Example: For a 4" wide post you'll need to dig a hole that's 12" in diameter.

The depth of the hole should be at least 1/3 the above ground height of the post.

Example: For a post 6' above ground, you should dig a hole that's 2' deep.

If you have a lot of holes to dig, this gas powered posthole digger will be a lot faster.

STEP 2. Add about 6" of gravel into the bottom of the hole.

Compact the gravel by tamping it with your post or by using a 2 x 4.

If you don't have your own gravel then use something like Quikrete crushed gravel.

STEP 3.

Set the fence post in the center of the hole and attach some 2 x 4 braces to hold it plumb.

You can also use this post bracing kit to hold the fence post in place while the concrete sets up.

The post kit is available to purchase on Amazon.

STEP 4.

Use a level to plumb the post vertical.

Once the post is in place, use your 2 x 4's or the post kit to secure the post in place.

You don't want the post to be out of plumb when the concrete starts to set up.

STEP 5.

Fill the hole with some fast setting concrete mix.

Use enough dry concrete to fill the hole up to about 3 - 4" below ground level.

STEP 6.

Wet the concrete by adding about a gallon of water per 50 lb. bag of concrete mix.

Let the water slowly soak into the concrete and completely saturate it.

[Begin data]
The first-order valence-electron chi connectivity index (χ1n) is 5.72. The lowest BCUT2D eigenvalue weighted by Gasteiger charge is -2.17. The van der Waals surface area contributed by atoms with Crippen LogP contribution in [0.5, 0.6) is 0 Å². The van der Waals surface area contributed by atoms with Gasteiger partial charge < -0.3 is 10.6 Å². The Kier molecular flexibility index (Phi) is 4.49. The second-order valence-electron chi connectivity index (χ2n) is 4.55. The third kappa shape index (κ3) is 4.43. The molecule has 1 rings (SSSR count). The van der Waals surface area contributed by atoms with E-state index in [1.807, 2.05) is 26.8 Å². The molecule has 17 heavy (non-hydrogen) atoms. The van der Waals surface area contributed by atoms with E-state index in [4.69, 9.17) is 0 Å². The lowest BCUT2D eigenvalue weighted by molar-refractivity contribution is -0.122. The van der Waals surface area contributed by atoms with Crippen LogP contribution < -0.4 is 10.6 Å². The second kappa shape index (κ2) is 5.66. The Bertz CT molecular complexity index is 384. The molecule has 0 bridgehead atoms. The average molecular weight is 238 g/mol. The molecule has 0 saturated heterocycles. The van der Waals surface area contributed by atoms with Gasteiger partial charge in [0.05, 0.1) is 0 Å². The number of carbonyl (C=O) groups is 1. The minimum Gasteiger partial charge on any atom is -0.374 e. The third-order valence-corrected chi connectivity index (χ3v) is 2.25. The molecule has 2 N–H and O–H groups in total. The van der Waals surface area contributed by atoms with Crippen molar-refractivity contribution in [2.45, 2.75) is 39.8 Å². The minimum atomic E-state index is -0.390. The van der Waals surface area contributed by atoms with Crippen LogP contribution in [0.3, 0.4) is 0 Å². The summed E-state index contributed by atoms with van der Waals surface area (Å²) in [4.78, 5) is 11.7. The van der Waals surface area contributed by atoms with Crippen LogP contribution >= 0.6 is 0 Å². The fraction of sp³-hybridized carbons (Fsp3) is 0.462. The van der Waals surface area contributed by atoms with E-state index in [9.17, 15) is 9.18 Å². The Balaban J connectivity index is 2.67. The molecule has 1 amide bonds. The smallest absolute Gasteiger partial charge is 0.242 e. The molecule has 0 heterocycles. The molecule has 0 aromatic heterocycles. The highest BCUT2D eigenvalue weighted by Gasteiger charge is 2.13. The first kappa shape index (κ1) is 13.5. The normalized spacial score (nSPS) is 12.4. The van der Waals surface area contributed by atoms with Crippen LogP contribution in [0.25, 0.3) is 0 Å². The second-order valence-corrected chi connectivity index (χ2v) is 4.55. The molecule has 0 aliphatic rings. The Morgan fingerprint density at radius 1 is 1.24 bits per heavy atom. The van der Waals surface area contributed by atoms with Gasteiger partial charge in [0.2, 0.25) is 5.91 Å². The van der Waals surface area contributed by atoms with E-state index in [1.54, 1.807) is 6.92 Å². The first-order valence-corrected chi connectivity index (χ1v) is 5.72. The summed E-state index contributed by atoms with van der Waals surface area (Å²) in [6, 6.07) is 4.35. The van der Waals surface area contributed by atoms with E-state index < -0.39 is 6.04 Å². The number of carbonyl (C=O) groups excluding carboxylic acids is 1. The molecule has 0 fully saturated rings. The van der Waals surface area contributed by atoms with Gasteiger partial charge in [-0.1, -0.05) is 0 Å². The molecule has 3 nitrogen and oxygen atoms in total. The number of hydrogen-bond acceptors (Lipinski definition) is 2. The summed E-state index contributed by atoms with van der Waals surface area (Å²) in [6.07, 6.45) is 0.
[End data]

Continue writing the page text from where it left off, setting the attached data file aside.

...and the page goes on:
The fast setting mix will set hard in about 20 - 40 minutes.

STEP 7.

Allow the concrete to set up for at least 4 hours before you start to build your fence.

If you used a fast setting concrete mix, it will be strong enough to support weight at this time.

If you used regular concrete mix, wait until the next day to start building your fence.

#### what is the best concrete mix for fence posts?

The two best concrete mixes for setting fence posts, in my opinion, are:

Both these concrete mixes are a "just add water" type of concrete. That means you don't have to pre-mix the concrete before you put it in the hole.

They both set up in 20 to 40 minutes which helps speed up your fence installation.

If you're not in a hurry, then any regular concrete mix will work just fine. If you use a regular setting mix instead of a fast set mix, you'll just have to wait until the next day to start building the fence.

#### should fence posts be set in concrete?

Your fence is only going to be as strong as the posts that are supporting it. In most cases, it's much better to embed your fence posts in concrete.

Whether you have wooden or metal fence posts, setting them in concrete ensures you'll have a strong stable base for your posts.

Here's a few things to consider when setting your posts in concrete:

1. When choosing a wooden fence post, pressure treated posts will give you the best long-term performance. Cedar and Redwood posts are also very good as they both have a natural resistance to rotting and decay.
2. If you use a wooden post made of spruce, oak, or pine, make sure you treat the wood with a preservative like Rust-Oleum Woodlife below-ground wood preservative or the post will rot and break.
3. Make sure to use a base layer of pea gravel or crushed stone under the concrete so rain water can drain into the surrounding soil and not puddle around the fence post.
4. Taper the top of the concrete away from the embedded fence post to help drain rain water away from the post. The less water that gets in between the concrete and the post the better.
5. Caulk the seam around the post where it comes out of the concrete. If you notice a small seam where the wood shrunk away from the concrete, use some acrylic latex caulk to fill the seam and prevent water from getting in there.